Since the beginning of the COVID-19 pandemic, the Ministry of Education and Sports, with the support of the Australian Government via their BEQUAL program, has been actively responding to COVID-19 protection mechanisms by testing various innovative approaches to ensure training, teaching, learning and monitoring activities can continue, even during a lockdown. These new approaches, often involving ICT, led to more benefits such as cost and time efficiency, flexibility and also supporting teachers and trainers in remote parts of the country more easily.
One of these new initiatives is the Blended Learning Pilot led by the Department of Teacher Education and piloted in October 2020 in three provinces (Luang Namtha, Savannakhet and Vientiane Capital). Blended learning is an educational approach which combines traditional face-to-face learning with online materials and opportunities for interaction online. It requires the physical presence of both trainer and learner at some times, and during other times, the learner can decide when to learn and which approaches and tools to use for learning which includes using online tools. The idea is to establish and make available alternative approaches and tools to continue training and support of trainers and teachers in present and future crises such as a lockdown, as well as establishing effective and flexible modes for delivery of training and support. During the blended learning pilot, Master and Provincial trainers in the three pilot provinces learned how to participate in and deliver online and mixed workshops.
Mr Keth Phanhlack, Director General, Department of Teacher Education (DTE) said: “The feedback from the pilot is positive. The blended learning approach offered the learner convenience and flexibility; they can control their learning pace and learn remotely. It is also very relevant for remote areas, reducing traveling time and costs to training locations that may be difficult to reach. It allowed the Master Trainers to respond timely to difficulties encountered by Provincial Trainers and to provide continuous guidance via remote support sessions. But there are still many challenges with having access to online tools such as computers and internet as well as developing the technical skills to use online tools. It is very positive that BEQUAL is supporting our Master and Provincial Trainers to develop their technical skills for using online learning and teaching tools”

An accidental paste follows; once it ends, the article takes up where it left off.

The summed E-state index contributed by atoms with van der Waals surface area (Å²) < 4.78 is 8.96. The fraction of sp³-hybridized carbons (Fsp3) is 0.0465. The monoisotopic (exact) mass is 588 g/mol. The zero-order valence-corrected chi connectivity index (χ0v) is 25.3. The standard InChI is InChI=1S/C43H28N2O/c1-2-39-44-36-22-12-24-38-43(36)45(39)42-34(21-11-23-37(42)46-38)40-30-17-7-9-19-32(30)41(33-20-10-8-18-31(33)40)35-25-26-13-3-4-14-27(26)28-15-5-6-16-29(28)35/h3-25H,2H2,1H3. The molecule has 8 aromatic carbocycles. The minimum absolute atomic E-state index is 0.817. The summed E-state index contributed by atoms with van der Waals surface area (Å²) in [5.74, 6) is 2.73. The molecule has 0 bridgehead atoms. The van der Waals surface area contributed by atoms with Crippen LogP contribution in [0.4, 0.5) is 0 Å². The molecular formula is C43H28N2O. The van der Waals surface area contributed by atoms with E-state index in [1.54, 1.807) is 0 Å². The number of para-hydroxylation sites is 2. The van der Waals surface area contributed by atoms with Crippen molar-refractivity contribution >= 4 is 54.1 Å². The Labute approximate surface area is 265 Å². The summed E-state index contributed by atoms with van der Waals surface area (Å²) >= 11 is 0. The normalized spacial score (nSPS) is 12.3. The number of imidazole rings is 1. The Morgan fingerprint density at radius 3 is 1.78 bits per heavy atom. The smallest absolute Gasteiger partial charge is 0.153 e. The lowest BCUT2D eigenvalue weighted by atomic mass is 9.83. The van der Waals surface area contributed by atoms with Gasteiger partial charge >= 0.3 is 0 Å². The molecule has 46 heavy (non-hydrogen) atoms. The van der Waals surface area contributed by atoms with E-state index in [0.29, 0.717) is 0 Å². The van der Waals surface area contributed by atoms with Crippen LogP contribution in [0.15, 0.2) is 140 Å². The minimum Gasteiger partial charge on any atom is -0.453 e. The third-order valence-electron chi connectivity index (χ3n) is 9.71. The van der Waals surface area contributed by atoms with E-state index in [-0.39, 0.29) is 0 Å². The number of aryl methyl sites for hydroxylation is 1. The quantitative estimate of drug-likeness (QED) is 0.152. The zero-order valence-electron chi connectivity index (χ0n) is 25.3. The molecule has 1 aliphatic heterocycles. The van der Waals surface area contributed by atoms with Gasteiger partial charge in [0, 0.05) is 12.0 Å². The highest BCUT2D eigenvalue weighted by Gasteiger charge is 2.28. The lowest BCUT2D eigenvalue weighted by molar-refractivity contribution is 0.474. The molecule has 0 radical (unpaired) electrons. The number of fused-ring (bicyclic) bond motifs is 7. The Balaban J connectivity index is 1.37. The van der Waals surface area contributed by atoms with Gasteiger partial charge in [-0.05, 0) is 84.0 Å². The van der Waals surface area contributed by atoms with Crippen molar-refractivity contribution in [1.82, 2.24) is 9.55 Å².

Following those positive results, Australia and MoES have decided to scale-up the blended learning to all Master and Provincial trainers nationwide.
The scale-up will follow the same cascade model that is used for the national teacher training for each new primary grade: The Department of Teacher Education and BEQUAL experts train the Master Trainers who then train the Provincial Trainers nationwide.
During a three-day training from 1st to 3rd March, the 63 Mater Trainers learnt how to confidently participate in and deliver online workshops using Zoom (a video conferencing software). They learnt about the many functionalities of the video conference platform such as group chat, breakout room discussions, sharing screens and using a troubleshooting guide to independently overcome technical issues. During March and April, the Master Trainers will cascade the training to all 632 Provincial trainers across 18 provinces.
In addition to this national training, 24 Master Trainers from BEQUAL’s six target provinces; Phongsaly, Luang Namtha, Khammouane, Savannakhet, Salavan and Sekong as well as teacher support module writers will participate in two half-day online workshops in April and May on the Teacher Support Pack modules (another pilot activity currently underway and receiving support from the Australian Government). Master Trainers will then deliver these two online workshops on Zoom to 228 Provincial Trainers in the six target provinces. These workshops will provide these Master and Provincial Trainers with an opportunity to practice their new ICT skills to participate in and deliver workshops online.